The business has prospered, and in addition to rebuilding British engines for racing, Halls Custom Vintage modifies antique bikes with more modern parts to improve reliability. They also perform museum-quality restorations.
HCV has five lifts, not because they have five mechanics pumping out the work, far from it. The key to restoration and modification of vintage machines is patience. Jake works on five bikes at a time, so that he can take his time on each one: stopping work on one when thwarted, picking up on another.
The reasoning is simple. Parts are usually the holdup, some taking weeks to find, while others have to be re-created from scratch. If he were to work on one bike at a time, customers would be waiting far longer. Sometimes there are parts that cannot be bought, and cannot be recreated within an owner’s budget. “In certain situations, we only get one shot at repairing something. I don’t want to rush into it. I’ll try solutions out in my head, and let them percolate for days or weeks, however long it takes,” says Jake.
On the floor at his feet is a large aluminum part. It’s the primary chain cover from an old Norton. It is irregular in shape, with bolt holes around the perimeter. The outside is gently sculpted and polished. It displays the manufacturer’s logo embossed into the metal. The finish bears the patina of 40 years — as well as a huge crack in the center that has radiated outward in three directions.
“I’ve been thinking about how to repair that piece for two weeks now,” confides Jake. “Having a new one made, if I could find someone who could do it, would probably cost half of what this bike is worth. I’ve talked to people and thought about it some more. I’m ready to fix that cover now.”
Natural Born Business Sense
Rob and Jake work well as a team. Engine machining is still Rob’s domain, which includes crankshaft turning, sizing main and connecting rod bearings. He machines heads and installs valve guides and seats as well as optimizes gas flow.
HCV has valuable experience pertaining to vintage Brit bikes. For example, cylinder bores must be honed prior to installing new pistons and rings. Modern honing techniques do not work well for these older bikes, the resulting finish is too slick, which doesn’t allow the older style rings to seat adequately, so the engine will burn oil and smoke. Rob has figured out what honing grit works best on the varying vintage cylinder walls.
Vehicle dismantling, assembly and troubleshooting are Jake’s forte. He gets the first look at a bike when it comes in, and test rides the final product. “We’re not just about servicing racers and producing meticulous restorations,” says Jake. “We’ll help anyone with a British bike problem…simple repairs to installing modern ignition or carbs. We want people to enjoy riding these motorcycles.”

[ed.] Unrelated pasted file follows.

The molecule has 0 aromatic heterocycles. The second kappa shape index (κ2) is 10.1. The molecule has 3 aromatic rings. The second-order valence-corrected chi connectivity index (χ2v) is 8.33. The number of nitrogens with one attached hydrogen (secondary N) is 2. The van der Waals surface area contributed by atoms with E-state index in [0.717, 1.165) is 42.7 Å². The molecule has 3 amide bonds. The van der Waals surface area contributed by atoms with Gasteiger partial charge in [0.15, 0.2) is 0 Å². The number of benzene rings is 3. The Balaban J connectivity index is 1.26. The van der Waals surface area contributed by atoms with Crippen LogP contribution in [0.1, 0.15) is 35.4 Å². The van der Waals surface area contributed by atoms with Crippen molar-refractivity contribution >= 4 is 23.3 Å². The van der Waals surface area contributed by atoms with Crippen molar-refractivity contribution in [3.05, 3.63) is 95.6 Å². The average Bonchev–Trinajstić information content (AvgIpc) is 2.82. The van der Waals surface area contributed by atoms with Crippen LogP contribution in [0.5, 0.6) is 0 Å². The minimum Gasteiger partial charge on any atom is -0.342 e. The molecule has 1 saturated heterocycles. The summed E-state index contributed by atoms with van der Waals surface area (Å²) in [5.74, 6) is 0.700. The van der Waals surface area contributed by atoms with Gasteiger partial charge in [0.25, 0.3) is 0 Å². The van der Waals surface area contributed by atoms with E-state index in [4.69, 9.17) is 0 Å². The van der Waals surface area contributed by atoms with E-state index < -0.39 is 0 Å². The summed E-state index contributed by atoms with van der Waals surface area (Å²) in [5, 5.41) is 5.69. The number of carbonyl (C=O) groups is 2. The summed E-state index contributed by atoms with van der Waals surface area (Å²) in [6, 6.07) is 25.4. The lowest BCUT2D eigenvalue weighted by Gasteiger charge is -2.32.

Doing things right, and the attendant word of mouth, is the only way to attract business in the collection and restoration field. A large collector will give HCV something really simple as an audition. If the shop performs well, they’ll be rewarded with something more substantial.
As of today, HCV has attracted three of the country’s larger British motorcycle collectors who travel 1000+ miles each way to pick-up and deliver a rare bike. Additionally, British motorcyclists have heard about the shop from Asheville. HCV was recently the subject of a feature in the UK publication, “Classic Bike Guide.”
When HCV became a reality, the Halls didn’t finance the acquisition of shop equipment, they used what was on hand. To this day, nothing is purchased unless they can pay cash for it. “Debt is a killer,” says Jake. “It adds pressure to get bikes out the door, to keep the cash flowing. Our lack of debt allows us to take our time, work on a bike until it’s perfect.”
With a strong backlog of restorations and a healthy balance sheet, HCV has been procuring more machining and welding tools to improve the quality of their work.
It’s Not Just a Bike
Making a living aside, what drives these young men to reach for their tools, harkens back to childhood: they hate to see a machine not running. To them, all bikes deserve to be ridden. Their love of these old machines creates an instant bond with their customers. For instance, HCV was finishing up the restoration of a 1958 BSA Goldstar for a local man, who’d owned it since new. When they asked him if he was excited to ride it again, the owner said no, because he no longer had the strength to kick start it.
Nothing gets Rob and Jake as excited as getting someone back on the road.[quote float=”left”]Making a living aside, what drives these young men to reach for their tools, harkens back to childhood: they hate to see a machine not running. To them, all bikes deserve to be ridden. [/quote] Motorcycles of that time period were started by leg power. The men put their heads together and installed an electric start system. This antique now starts with the push of a button, and the man who rolled it out of the showroom 56 years ago is still grinning like a teenager.
Most of us spend an entire career making money to enable our hobbies, dreaming of a far off day when our hobbies will somehow finance our lifestyle. What looks so easy for folks like the Hall brothers isn’t easily reproduced.
If the 10,000 hours of practice rule is correct, HCV was created, one bike at a time, beginning when the lads were in elementary school.